I think there could be quite a bit of demand for such a service, playing as it does on the paranoia and narcissism that are such prominent features of the Second Life experience. On the other hand, the revenue model might be undercut somewhat by the fact that there are plenty people in SL who are willing to provide unsolicited harassment free of charge.

2012: The Year in Review – Part 1: Culture

Back in February I had the brilliant idea of starting up a Tumblr, upon which I intended to note every record I bought, every film I watched for the first time and every new book I read, so that come December I would have the raw material for a review of my year’s cultural highlights.

I have managed to keep this going (unlike the Pinterest project, but that’s another story), and it has revealed, disappointingly, that the cultural landscape of my life is more akin to an arid desert than the tropical rainforest I imagined it to be.

I did best on the recorded music front, with 24 albums purchased, a fraction of what I consumed back in the 90s, but perhaps not too bad for an old dog. Books read numbered an embarrassing 11, none of them published this year, while my movie intake was a mere dozen, with only two actual trips to the cinema (and one of those was to see The Muppets). I seem to have managed to completely avoid going to concerts and exhibitions.

Have I descended then into philistinism? Has the pernicious effect of the accursed internet completely rotted my brain? Not quite yet I hope. I spend rather more time than I should on idle web browsing, but I do try to keep up with the Arts sections of the papers, so I can join in conversations about contemporary culture, even if most of my opinions are gleaned from reviews rather than direct experience. I still listen to music pretty much all the time, though I stick more to stuff I know I’ll like than I used to. I do need to start watching more films again, starting with the stack of DVDs I accumulated this year that I never quite got round to viewing.

Anyway, on with the review. Music first; here’s my 2012 mix-tape, made up from my favourite track from each of the records I bought this year, mostly new releases, but some older stuff too:

Chocolate Boy – Guided By Voices (Let’s Go Eat the Factory)
Norgaard – The Vaccines (What Did You Expect from the Vaccines?)
On a Neck, On a Spit – Grizzly Bear (Yellow House)
Wasted Days – Cloud Nothings (Attack on Memory)
Boyfriend – Best Coast (Crazy For You)
Secrets – Headlights (Wildlife)
Love Interruption – Jack White (Blunderbuss)
Can We Really Party Today? – Jonathan Wilson (Gentle Spirit)
Better Girl – Best Coast (The Only Place)
Be Impeccable – Guided By Voices (Class Clown Spots a UFO)
No Cars Go – Arcade Fire (Arcade Fire)
Neighborhood 3 (Power Out) – Arcade Fire (Funeral)
Yet Again – Grizzly Bear (Shields)
June – Unrest (Imperial f.f.r.r.)
Harnessed in Slums – Archers of Loaf (Vee Vee)
Polyester Bride – Liz Phair (Whitechocolatespaceegg)
Don’t Pretend You Didn’t Know – Dinosaur Jr. (I Bet on Sky)
Season in Hell – Dum Dum Girls (End of Daze)
Pinhole Cameras – …And You Will Know Us By the Trail Of Dead (Lost Songs)
He Gets Me High – Dum Dum Girls (He Gets Me High)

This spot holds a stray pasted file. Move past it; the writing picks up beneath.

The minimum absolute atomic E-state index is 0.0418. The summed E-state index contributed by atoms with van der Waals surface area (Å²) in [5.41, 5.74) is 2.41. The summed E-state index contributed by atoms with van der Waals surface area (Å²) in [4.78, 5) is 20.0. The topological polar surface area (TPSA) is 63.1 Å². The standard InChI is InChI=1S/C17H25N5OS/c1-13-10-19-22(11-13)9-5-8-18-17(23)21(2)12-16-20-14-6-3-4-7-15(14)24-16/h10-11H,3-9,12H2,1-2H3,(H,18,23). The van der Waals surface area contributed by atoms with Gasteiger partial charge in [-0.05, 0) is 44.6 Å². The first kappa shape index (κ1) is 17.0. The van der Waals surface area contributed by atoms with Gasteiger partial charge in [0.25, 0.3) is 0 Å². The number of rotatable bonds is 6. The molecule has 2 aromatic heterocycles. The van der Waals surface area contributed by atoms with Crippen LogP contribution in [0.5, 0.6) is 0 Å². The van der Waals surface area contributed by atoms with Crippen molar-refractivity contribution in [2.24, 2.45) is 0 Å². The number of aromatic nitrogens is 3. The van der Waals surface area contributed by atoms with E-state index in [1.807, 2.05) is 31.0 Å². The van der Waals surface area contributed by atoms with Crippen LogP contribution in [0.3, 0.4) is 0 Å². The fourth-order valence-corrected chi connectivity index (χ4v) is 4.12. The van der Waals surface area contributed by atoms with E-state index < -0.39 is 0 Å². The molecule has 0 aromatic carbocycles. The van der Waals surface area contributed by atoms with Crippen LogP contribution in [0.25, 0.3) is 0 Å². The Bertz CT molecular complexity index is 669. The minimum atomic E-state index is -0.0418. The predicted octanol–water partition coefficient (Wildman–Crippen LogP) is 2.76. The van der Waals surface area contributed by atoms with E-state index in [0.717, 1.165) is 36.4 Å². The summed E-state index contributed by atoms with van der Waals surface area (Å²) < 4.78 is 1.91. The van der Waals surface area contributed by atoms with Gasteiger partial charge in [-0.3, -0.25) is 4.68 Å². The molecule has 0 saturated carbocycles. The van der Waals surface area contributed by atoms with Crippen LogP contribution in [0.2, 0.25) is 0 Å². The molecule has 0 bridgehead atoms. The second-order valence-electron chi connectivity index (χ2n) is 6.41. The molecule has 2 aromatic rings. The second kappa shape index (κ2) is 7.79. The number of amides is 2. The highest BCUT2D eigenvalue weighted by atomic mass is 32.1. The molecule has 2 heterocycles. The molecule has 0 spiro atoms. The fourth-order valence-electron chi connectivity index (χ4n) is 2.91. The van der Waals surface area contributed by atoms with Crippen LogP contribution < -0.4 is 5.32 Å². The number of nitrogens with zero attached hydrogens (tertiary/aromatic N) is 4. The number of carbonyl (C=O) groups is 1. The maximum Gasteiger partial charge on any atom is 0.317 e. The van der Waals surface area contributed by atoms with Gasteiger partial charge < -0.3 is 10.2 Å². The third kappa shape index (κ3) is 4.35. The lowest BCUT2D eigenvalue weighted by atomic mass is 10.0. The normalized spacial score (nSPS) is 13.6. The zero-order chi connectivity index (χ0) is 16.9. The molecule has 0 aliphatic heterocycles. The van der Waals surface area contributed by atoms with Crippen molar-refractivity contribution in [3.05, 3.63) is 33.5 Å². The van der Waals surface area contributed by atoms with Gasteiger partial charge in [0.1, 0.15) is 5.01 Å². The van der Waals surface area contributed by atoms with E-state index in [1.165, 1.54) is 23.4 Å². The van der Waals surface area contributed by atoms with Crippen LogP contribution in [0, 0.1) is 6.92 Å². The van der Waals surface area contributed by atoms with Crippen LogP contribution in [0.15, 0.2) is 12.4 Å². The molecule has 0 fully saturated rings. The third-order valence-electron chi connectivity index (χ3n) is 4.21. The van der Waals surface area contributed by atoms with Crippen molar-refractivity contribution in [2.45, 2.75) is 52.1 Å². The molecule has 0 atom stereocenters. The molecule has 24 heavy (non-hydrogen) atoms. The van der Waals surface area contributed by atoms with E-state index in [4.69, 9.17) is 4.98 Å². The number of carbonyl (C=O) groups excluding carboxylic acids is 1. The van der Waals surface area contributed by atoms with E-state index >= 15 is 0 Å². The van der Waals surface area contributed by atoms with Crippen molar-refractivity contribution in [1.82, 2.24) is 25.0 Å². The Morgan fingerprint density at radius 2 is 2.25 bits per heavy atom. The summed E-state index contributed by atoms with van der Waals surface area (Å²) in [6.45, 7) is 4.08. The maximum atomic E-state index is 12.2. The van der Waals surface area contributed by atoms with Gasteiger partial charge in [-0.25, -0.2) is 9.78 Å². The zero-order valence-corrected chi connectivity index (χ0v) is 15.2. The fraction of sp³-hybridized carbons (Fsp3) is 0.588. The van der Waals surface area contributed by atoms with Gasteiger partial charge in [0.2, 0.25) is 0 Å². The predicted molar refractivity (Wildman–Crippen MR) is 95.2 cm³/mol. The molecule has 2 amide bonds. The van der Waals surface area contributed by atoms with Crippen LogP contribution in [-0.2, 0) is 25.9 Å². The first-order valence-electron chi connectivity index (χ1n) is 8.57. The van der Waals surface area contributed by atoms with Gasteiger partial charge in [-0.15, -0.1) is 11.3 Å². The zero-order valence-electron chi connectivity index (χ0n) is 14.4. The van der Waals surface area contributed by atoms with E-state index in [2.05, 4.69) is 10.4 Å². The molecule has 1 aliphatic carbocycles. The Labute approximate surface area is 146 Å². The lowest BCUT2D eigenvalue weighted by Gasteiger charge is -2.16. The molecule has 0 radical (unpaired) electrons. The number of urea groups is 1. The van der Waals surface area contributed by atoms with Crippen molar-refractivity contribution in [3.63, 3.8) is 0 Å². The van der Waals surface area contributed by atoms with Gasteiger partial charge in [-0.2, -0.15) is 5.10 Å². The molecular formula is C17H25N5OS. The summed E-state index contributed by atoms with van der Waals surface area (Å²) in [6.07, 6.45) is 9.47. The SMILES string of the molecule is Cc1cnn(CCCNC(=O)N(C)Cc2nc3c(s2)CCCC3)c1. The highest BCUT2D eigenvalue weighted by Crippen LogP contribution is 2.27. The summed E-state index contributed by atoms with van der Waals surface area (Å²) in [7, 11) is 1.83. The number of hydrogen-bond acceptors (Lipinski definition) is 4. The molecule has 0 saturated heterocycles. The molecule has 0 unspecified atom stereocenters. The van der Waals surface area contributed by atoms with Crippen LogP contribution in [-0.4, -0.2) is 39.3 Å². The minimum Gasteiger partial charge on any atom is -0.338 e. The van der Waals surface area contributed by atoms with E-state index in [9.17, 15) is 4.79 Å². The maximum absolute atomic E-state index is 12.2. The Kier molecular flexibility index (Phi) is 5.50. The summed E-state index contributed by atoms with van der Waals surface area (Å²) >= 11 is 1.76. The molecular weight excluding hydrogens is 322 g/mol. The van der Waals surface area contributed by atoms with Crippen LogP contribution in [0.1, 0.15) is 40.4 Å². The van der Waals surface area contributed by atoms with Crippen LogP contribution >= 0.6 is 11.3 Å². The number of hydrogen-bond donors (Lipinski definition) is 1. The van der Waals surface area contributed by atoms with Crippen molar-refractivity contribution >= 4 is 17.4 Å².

Waking Up The Stars – Guided By Voices (The Bears For Lunch)
Keep Believing – Bob Mould (Silver Age)
The House That Heaven Built – Japandroids (Celebration Rock)
The Anarchist – Rush (Clockwork Angels)

There are several contenders for my record of the year, including Attack on Memory, Silver Age, Celebration Rock and both the Dum Dum Girls’ EPs, but I’ll give the nod to the pleasingly complex Shields by Grizzly Bear.

The best book I read this year was The Cambridge Modern History Volume IV – The Thirty Years War, a majestic tome published back in 1906, available on the Kindle for pennies, which covers not just the titular conflict but also the English Civil War and religious, philosophical and cultural developments of the period. The editors’ Victorian prejudices do show to some extent, but the raw material is so dramatic that it can’t miss being a gripping read.

My fiction reading this year mostly consisted of catching up with books I’m faintly embarrassed to admit I hadn’t read already, like The Trial, The Gambler, Crash, and, my favourite, The Golden Notebook, by Doris Lessing. I liked it for its depiction of life in the CPGB in the 50s, which is a little specialised I guess, but it’s also worth reading for the experimental structure and proto-feminist sensibility.

Film of the year? I hardly feel qualified to comment, but I thought On the Road was quite good. The Muppets was OK too I suppose.

So, that sums up my year of culture. Not my best ever, but not too shabby. Hopefully I’ll be inspired to try a bit harder in 2013…

We got five years, my brain hurts a lot

Today is the fifth anniversary of the very first post on this blog. To mark this auspicious occasion I had been thinking of collecting our best 100 pieces into an ebook, but then I realised that that might be just a little narcissistic, even for me, so I’ve settled for compiling a (slightly) shorter list of the posts I’ve been most pleased with over the years. They’re in chronological order, to show the development of our style, such as it is. Most are from 2009-2010, which was really our golden age, but every year has had some highlights.

Actually, what’s been my favourite part of writing this blog has been working in all the references to music I like; here’s another one.

2007

Virtual intimacy
This ain’t the Mudd Club
Attack of the Mutant Space Zombies
On the Game Grid
Working for the Linden Dollar
The thousand natural shocks
Elf actualisation

2008

Conduit (not) for sale
Diane …
Reptilia
A foreign country
Bunny worship
Uncertain principles

2009

Modern Romance
The best laid schemes
Nietzsche work if you can get it
Cargo cult consciousness
Greenies may have invaded some time ago, we hear
Et in Arcadia ego
Less than zero